When a nation is attacked, it faces challenging decisions on how to proceed. Response and non-response both have their own consequences, and each raises issues with morality. As part of a series on Film Sentinel, each week we are revisiting a work from the career of Steven Spielberg. This week we’re looking at Munich: as one of the few films during the early 2000s to tackle the subject of terrorism directly, it’s one of Spielberg’s most difficult and provocative films. It’s no Schindler’s List, but Munich poses questions that are sure to linger on your mind after the credits roll.
(For more information on Series Spielberg, a full schedule of reviews, as well as some deeper background on Spielberg’s early life, you can visit the introduction page here).
The film takes its title from the horrific “Munich massacre” that took place during the 1972 Summer Olympics in West Germany, in which members of the Palestinian terrorist group Black September took athletes from the Israeli Olympic team hostage, and over the course of a day-long, ugly confrontation, killed 11 of them, along with a police officer. This prompted the Israeli government to launch the top-secret operation “Wrath of God,” which authorized intelligence to covertly track down and kill members of Black September in order to deter further violence.
This operation was described in part in the 1984 book Vengeance by George Jonas, for which his source, Yuval Aviv, chronicled his part in Wrath of God as a Mossad officer leading a team to carry out a string of assassinations. The text has had its share of critics questioning the story’s validity, but it has never been completely discredited. The book first inspired the 1986 Canadian television film Sword of Gideon directed by Michael Anderson, and then the 2005 film Munich by Steven Spielberg. Coming in hot during the war on terror, it was not without controversy.
Spielberg’s film begins by re-enacting the appalling events of the 1972 Olympics, and then proceeds to portray the aftermath and the Israeli response. Prime Minister Golda Meir (Lynn Cohen) authorizes a secret retaliation campaign of targeted assassination, for which Mossad agent Avner Kaufman (Eric Bana) is chosen to lead. Teaming up with four others and aided by a French source, Avner’s team then prepares for and ultimately assassinates several Palestinians targeted by Israel intelligence, but he begins to question the mission’s justification along the way.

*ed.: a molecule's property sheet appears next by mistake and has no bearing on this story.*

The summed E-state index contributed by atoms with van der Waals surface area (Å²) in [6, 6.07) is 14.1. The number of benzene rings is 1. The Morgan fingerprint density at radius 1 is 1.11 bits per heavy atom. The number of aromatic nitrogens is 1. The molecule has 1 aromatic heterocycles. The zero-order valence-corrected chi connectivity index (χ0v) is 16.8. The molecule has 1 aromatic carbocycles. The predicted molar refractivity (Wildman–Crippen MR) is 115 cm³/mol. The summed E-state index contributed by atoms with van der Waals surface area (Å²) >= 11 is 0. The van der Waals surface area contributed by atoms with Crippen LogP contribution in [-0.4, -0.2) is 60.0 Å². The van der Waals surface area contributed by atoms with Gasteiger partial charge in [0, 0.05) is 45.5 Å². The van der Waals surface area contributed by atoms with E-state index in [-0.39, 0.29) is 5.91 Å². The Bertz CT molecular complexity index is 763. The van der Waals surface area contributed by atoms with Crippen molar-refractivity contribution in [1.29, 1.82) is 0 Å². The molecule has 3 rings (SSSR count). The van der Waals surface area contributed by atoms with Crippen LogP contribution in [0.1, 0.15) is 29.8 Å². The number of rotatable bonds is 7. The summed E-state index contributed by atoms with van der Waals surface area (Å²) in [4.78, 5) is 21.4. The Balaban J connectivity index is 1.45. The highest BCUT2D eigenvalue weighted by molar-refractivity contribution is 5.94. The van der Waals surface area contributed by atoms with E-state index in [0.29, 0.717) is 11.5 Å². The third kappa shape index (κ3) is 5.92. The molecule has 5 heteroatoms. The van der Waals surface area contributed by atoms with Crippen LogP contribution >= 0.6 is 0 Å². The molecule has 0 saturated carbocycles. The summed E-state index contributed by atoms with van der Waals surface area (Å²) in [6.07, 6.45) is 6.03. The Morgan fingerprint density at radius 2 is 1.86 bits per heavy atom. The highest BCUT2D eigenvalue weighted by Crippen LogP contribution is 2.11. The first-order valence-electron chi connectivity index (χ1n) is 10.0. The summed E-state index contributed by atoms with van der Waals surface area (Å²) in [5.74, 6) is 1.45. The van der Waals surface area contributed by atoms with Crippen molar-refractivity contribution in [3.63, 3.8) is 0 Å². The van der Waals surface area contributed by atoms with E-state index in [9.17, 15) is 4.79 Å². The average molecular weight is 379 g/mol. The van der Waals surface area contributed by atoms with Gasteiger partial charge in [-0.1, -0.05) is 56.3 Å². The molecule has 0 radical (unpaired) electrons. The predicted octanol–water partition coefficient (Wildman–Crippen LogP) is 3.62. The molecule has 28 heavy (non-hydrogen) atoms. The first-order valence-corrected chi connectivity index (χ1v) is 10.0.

Having helmed Schindler’s List earlier in his career, Munich resonates as a spiritual successor to that film. Set during the 1970s, Munich very much concerns the ongoing struggles of Jews in the wake of the Holocaust, and a viewer could strongly benefit from a preliminary viewing of Schindler’s List. Having just undergone one of the worst racially motivated genocidal massacres in human history not even 30 years prior, the film examines how the Munich massacre in 1972 impacted Israeli efforts to defend their people, and the parallels this has to the war on terror.
Similar to 9/11, the events of the 1972 Olympics shocks and appalls people across the world. Israel wastes no time in taking action, and when Avner is chosen to lead the top-secret retaliation campaign, he his humbled, but he is also determined to carry out justice. In one scene when preparing an explosive device, Carl (Ciarán Hinds) agonizes over small details, to which Avner advises you don’t always have to be thinking, or to “scrutinize.” Similar to many Americans in the wake of the attacks, Avner has the mentality that’s “it’s a crisis, it’s a war.”